Thursday, November 21, 2013

Thanksgiving Food Preparation Is For The Birds - Literally!

Being a good steward of all that I have been given is an important part of the gratitude I express for Thanksgiving. Simple acts like making sure all the peels and trimmings from fruit and vegetables find their way to the compost have been a part of the day for as long as I can remember. This year I am going to make sure that Thanksgiving is truly for the birds!

Not A Creature Was StirringThanksgiving is a great time to think about the birds and wildlife in our gardens. Filling the bird feeder in the colder months is a common practice, but many don't realize their Thanksgiving dinner is a bounty for the birds.

For several months now I have kept a lidded cat litter container on the enclosed porch into which the "special seeds" have gone once they were dry. Papaya, watermelon, even apple seeds have made their way there. But Thanksgiving is the motherload of bird buffet bounty.

Seeds from the butternut squash and pumpkin are scattered on a baking sheet and allowed to dry. If some of the dried flesh is there its no big deal, but most of the fibrous pulp should be removed. Egg shells from pies are allowed to dry on the sheet as well. They'll be smashed up and mixed in with the seeds. Egg shells provide necessary grit to help birds digest their food, plus the calcium is a neccessary nutrient that helps with shell formation later in spring. I collect seeds and shells from the kitchen year round and them mix them with store-bought seed blends. Usually I keep the kitchen seeds separate from the others, saving the "special" seeds for Christmas or days of extreme cold or heavy snow. The birds may not realize how special those seeds are, but going the extra mile for creation helps keep me focused on how much I have encroached on the space they was given to them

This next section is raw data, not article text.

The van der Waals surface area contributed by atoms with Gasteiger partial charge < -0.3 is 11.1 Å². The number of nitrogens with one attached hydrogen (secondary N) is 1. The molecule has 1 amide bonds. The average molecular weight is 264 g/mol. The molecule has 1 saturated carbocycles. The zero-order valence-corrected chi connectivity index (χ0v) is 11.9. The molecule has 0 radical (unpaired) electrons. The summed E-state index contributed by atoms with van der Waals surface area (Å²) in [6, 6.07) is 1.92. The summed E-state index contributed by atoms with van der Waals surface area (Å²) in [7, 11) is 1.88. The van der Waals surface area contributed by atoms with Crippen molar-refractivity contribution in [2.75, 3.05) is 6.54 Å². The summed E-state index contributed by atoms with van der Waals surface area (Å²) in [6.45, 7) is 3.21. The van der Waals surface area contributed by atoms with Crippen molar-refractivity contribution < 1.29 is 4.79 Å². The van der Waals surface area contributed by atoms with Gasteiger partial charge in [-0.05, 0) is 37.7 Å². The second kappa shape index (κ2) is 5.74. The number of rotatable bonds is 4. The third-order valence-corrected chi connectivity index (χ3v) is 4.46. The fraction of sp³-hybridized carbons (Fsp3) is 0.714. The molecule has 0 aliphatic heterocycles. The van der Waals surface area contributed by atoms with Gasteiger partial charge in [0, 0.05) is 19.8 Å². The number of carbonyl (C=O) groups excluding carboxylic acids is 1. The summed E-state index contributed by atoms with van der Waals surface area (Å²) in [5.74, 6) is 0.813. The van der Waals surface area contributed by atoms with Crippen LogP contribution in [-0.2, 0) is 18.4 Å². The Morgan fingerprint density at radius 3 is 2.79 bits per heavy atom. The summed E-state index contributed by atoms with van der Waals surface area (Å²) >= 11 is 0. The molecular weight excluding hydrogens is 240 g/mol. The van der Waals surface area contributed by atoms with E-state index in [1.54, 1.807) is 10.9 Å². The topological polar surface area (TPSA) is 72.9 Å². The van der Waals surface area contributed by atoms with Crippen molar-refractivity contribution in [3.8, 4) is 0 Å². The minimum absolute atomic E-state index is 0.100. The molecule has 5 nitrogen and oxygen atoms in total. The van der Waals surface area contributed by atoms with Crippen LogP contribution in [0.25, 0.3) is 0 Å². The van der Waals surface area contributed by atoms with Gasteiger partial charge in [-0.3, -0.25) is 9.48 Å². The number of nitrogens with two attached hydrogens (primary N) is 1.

For Thanksgiving day itself a buffet is put out on a flat feeding platform that consists of some of those less than perfect cranberries, bruised berries, apple cores, and bread trimmings. At the end of the day anything that wasn't eaten from the platform gets dumped into the compost where it will break down and form that black gold that will enrich the garden next spring.